Black Swan follows the story of Nina (Portman), a ballerina in the New York City Ballet trying to make it to the top. When Artistic Director Thomas Leroy (Cassel) decides to replace prima ballerina Beth MacIntyre (Ryder) for the opening production of their new season, Swan Lake, Nina is his first choice. But a new dancer, Lily (Kunis), also impresses Leroy and becomes Nina's competition. Nina fits the White Swan role perfectly with her innocence and grace, but Lily is the personification of the Black Swan, with her fiery personality. As the two young dancers expand their rivalry into a twisted friendship, Nina begins to get more in touch with her dark side, with a recklessness that threatens to destroy her. (Gary Reber)
Special features include the documentary Black Swan Metamorphosis in three chapters (HD 48:55); three featurettes: Ballet (HD 02:33), Production Design (HD 03:59), and Costume Design (HD 03:55); Profile: Natalie Portman (HD 03:16); Profile: Darren Aronofsky (HD 02:47); a conversation with Aronofsky and Portman: Preparing For The Role (HD 03:53); a conversation with Aronofsky and Portman: Dancing With The Camera (HD 01:35); Fox Movie Channel Presents: "In Character With Natalie Portman" (HD 06:22); the theatrical trailer; up-front previews; BD-Live functionality; and a digital copy of the film.
The 2.38:1 1080p AVC picture was shot in the non-normal 16 mm format, with additional footage digitally photographed. This combination uniquely enhances the rawness and haunting realism of the picture, with an overall softer tone compared to 35 mm. Additionally a layer of grain and noise permeates the picture, which apparently is the intention of Director Darren Aronofsky and Cinematographer Matthew Libatique. Furthermore, the entire film was shot hand-held, to enhance the aesthetic realism. While not particularly sharp, the softer aesthetic is the intended look. The color palette is perfectly natural, with well-balanced hues and deep blacks. Shadow delineation at times is weak, with crushed blacks. While definitely softer than 35 mm captures, still, during close-ups facial features and textures are noticeable. The lighting design is dramatic and nicely conceived, which enhances the production sets. The end result is a beautifully presented film that is visually engaging and beautiful in many respects, and disturbingly haunting in its depiction of Nina's nightmarish depths. (Gary Reber)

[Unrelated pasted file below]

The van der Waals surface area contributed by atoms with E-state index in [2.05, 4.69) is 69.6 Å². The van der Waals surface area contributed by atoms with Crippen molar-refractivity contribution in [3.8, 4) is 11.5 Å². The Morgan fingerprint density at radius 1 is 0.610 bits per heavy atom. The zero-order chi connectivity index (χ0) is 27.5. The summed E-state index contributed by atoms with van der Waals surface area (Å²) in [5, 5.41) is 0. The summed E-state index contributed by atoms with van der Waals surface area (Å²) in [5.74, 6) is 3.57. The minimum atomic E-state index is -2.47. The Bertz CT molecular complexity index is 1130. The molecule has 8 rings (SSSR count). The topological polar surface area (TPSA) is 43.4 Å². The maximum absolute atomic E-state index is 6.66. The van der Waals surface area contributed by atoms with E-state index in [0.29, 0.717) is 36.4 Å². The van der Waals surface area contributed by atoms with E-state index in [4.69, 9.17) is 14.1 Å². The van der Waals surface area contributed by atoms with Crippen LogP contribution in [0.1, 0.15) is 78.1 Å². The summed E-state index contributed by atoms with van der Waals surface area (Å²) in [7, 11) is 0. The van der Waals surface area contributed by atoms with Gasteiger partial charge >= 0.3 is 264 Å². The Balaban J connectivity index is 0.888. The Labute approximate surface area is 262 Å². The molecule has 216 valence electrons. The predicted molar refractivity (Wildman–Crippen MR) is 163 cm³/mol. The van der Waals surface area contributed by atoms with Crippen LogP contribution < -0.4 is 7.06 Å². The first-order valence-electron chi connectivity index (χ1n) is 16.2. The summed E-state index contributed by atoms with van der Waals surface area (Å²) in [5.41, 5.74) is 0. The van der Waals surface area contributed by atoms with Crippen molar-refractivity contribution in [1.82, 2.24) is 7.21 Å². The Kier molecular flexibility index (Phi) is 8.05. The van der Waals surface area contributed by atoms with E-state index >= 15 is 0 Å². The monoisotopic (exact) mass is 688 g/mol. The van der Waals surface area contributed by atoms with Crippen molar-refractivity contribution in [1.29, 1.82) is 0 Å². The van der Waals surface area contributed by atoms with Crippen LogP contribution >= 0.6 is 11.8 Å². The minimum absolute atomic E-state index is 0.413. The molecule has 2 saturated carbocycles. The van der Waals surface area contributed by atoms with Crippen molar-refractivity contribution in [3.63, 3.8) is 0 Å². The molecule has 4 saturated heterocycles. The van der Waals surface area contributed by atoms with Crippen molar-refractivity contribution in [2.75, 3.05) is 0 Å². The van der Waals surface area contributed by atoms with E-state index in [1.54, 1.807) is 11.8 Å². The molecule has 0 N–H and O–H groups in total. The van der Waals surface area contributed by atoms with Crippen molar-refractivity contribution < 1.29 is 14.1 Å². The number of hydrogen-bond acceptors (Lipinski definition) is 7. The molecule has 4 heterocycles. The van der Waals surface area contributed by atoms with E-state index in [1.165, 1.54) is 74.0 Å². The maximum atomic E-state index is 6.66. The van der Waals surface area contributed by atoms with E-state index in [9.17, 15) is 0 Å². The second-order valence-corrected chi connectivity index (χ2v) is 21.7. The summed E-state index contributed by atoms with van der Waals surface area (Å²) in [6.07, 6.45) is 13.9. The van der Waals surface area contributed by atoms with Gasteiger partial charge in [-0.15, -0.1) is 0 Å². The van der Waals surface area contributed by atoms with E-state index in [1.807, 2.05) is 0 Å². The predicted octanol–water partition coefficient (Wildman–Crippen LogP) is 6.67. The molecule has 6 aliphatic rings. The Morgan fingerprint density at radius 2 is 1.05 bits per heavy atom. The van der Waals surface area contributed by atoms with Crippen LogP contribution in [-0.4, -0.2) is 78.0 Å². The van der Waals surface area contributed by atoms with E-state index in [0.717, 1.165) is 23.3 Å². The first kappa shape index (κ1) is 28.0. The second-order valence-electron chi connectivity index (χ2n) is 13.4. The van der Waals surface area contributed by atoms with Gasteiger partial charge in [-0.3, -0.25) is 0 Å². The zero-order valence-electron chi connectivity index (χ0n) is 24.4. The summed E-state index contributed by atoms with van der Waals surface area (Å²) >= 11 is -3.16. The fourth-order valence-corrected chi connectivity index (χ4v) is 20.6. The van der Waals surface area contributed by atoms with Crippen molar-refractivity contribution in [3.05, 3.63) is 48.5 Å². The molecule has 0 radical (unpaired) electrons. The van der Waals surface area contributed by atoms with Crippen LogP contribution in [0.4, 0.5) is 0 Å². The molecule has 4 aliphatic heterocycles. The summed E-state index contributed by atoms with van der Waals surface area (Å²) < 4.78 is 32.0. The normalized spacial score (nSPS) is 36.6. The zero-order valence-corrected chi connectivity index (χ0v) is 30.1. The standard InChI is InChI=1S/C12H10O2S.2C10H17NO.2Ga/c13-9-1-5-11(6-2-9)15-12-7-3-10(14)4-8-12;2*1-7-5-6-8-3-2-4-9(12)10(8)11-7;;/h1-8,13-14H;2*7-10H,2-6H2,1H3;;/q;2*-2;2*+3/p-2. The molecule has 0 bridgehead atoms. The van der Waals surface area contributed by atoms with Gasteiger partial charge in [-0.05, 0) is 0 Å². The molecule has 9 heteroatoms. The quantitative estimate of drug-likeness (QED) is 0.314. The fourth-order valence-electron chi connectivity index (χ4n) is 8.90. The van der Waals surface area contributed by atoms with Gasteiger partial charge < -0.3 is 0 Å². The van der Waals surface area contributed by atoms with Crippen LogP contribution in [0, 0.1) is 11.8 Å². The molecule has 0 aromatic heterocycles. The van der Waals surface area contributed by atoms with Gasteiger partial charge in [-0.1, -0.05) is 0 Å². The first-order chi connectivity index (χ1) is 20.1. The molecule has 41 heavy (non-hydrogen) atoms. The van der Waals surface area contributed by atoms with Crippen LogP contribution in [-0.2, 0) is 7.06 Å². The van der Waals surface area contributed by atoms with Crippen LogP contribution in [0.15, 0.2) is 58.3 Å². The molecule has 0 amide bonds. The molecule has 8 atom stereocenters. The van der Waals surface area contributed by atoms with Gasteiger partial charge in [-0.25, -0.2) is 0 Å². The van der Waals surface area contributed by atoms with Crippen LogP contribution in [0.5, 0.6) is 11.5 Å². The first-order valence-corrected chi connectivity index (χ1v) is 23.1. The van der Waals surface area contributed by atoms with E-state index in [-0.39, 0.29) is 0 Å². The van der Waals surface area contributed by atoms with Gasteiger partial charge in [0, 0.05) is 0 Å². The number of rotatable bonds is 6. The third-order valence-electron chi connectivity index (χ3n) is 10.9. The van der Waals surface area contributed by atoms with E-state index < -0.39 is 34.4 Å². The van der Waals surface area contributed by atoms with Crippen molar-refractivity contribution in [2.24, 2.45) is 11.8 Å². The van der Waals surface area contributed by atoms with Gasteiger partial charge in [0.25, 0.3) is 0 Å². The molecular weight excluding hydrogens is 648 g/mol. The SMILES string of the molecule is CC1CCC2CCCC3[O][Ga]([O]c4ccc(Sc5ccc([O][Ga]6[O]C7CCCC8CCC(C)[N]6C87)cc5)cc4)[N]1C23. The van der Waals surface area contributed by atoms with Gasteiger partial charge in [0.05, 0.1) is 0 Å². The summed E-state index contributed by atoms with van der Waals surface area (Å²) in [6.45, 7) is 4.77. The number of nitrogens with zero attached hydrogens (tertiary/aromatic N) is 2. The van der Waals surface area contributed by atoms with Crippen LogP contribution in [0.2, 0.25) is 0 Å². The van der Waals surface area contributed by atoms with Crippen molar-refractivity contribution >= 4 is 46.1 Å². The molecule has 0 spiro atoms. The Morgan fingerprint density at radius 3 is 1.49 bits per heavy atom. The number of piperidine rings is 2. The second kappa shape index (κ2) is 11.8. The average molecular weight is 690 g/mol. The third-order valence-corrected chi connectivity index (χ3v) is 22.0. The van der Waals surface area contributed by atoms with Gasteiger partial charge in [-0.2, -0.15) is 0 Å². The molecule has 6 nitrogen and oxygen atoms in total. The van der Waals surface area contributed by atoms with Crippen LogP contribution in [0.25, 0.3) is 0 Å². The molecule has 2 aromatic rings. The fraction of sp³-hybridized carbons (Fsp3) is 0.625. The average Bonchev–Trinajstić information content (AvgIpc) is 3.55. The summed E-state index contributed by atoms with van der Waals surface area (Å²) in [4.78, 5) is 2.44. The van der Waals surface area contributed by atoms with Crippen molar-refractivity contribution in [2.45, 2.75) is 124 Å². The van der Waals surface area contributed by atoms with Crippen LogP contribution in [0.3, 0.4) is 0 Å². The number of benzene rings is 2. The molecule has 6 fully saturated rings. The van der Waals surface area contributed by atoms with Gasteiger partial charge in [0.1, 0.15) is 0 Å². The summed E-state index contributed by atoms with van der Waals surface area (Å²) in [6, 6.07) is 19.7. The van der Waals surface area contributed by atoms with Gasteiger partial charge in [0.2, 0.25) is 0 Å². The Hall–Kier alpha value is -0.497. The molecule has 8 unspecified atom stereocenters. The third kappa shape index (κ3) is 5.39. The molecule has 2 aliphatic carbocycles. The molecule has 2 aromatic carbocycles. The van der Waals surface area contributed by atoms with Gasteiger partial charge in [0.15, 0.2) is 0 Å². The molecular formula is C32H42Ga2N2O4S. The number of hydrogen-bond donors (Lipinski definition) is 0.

The DTS-HD Master Audio™ 5.1-channel soundtrack is hauntingly beautiful and holosonic®, with dynamic moments and an aggressive surround presence punctuated with directionalized sound effects, to heighten the sense of nightmarish feelings. The localization and panning of sound effects and atmospherics is seamless and perfectly integrated with the on-screen visuals. Foley effects are impressive. The sounds that are designed to suggest the growing feeling of paranoia and delusions inside Nina's head are effectively creepy and spatially effective. The orchestral music score can be dynamic and powerful, with a wide and deep soundstage that is surround enveloping. The nightclub dance scene is intense, with powerful SPL that engages the entire soundfield, putting you there on the dance floor. This is enhanced with aggressive sound effects and deep, powerful .1 LFE energy. During a rehearsal scene early in the film, as Nina and the others dance, the sound of the piano in the background moves across the soundstage relative to the point of view. The music plays a powerful part in the storytelling and emotional communication. Dialogue is nicely integrated spatially. The recording quality of the various sound elements is wonderful, and the overall impact is dynamic, forceful, and engaging. (Gary Reber)